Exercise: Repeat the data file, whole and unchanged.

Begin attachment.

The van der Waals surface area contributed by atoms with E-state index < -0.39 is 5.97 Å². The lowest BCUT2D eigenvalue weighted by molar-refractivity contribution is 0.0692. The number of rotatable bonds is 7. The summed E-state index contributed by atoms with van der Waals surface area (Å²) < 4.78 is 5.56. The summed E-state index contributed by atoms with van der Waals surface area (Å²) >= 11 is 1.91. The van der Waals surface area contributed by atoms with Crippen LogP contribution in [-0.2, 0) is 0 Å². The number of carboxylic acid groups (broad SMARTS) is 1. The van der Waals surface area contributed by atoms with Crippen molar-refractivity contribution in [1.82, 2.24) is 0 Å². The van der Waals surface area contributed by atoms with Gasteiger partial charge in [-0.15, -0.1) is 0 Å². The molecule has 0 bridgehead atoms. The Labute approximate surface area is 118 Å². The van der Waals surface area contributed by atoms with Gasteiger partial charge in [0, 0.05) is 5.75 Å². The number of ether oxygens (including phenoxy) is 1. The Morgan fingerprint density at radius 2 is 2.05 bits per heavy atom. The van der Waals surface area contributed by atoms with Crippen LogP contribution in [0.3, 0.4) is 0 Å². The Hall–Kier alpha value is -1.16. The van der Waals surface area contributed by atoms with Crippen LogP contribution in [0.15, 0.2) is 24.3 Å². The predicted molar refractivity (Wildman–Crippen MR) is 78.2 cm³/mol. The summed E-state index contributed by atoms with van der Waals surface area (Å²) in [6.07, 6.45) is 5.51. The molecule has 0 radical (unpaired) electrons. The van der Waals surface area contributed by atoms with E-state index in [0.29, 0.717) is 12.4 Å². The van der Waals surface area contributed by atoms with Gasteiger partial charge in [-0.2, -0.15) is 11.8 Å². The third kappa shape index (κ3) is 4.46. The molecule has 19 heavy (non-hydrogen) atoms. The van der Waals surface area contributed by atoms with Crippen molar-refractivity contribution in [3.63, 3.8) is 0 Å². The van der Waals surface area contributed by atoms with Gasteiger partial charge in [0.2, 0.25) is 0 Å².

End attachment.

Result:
The van der Waals surface area contributed by atoms with E-state index < -0.39 is 5.97 Å². The lowest BCUT2D eigenvalue weighted by molar-refractivity contribution is 0.0692. The number of rotatable bonds is 7. The summed E-state index contributed by atoms with van der Waals surface area (Å²) < 4.78 is 5.56. The summed E-state index contributed by atoms with van der Waals surface area (Å²) >= 11 is 1.91. The van der Waals surface area contributed by atoms with Crippen LogP contribution in [-0.2, 0) is 0 Å². The number of carboxylic acid groups (broad SMARTS) is 1. The van der Waals surface area contributed by atoms with Crippen molar-refractivity contribution in [1.82, 2.24) is 0 Å². The van der Waals surface area contributed by atoms with Gasteiger partial charge in [-0.15, -0.1) is 0 Å². The molecule has 0 bridgehead atoms. The Labute approximate surface area is 118 Å². The van der Waals surface area contributed by atoms with Gasteiger partial charge in [0, 0.05) is 5.75 Å². The number of ether oxygens (including phenoxy) is 1. The Morgan fingerprint density at radius 2 is 2.05 bits per heavy atom. The van der Waals surface area contributed by atoms with Crippen LogP contribution in [0.3, 0.4) is 0 Å². The Hall–Kier alpha value is -1.16. The van der Waals surface area contributed by atoms with Crippen LogP contribution in [0.15, 0.2) is 24.3 Å². The predicted molar refractivity (Wildman–Crippen MR) is 78.2 cm³/mol. The summed E-state index contributed by atoms with van der Waals surface area (Å²) in [6.07, 6.45) is 5.51. The molecule has 0 radical (unpaired) electrons. The van der Waals surface area contributed by atoms with E-state index in [0.29, 0.717) is 12.4 Å². The van der Waals surface area contributed by atoms with Gasteiger partial charge in [-0.2, -0.15) is 11.8 Å². The third kappa shape index (κ3) is 4.46. The molecule has 19 heavy (non-hydrogen) atoms. The van der Waals surface area contributed by atoms with Crippen molar-refractivity contribution in [3.63, 3.8) is 0 Å². The van der Waals surface area contributed by atoms with Gasteiger partial charge in [0.2, 0.25) is 0 Å².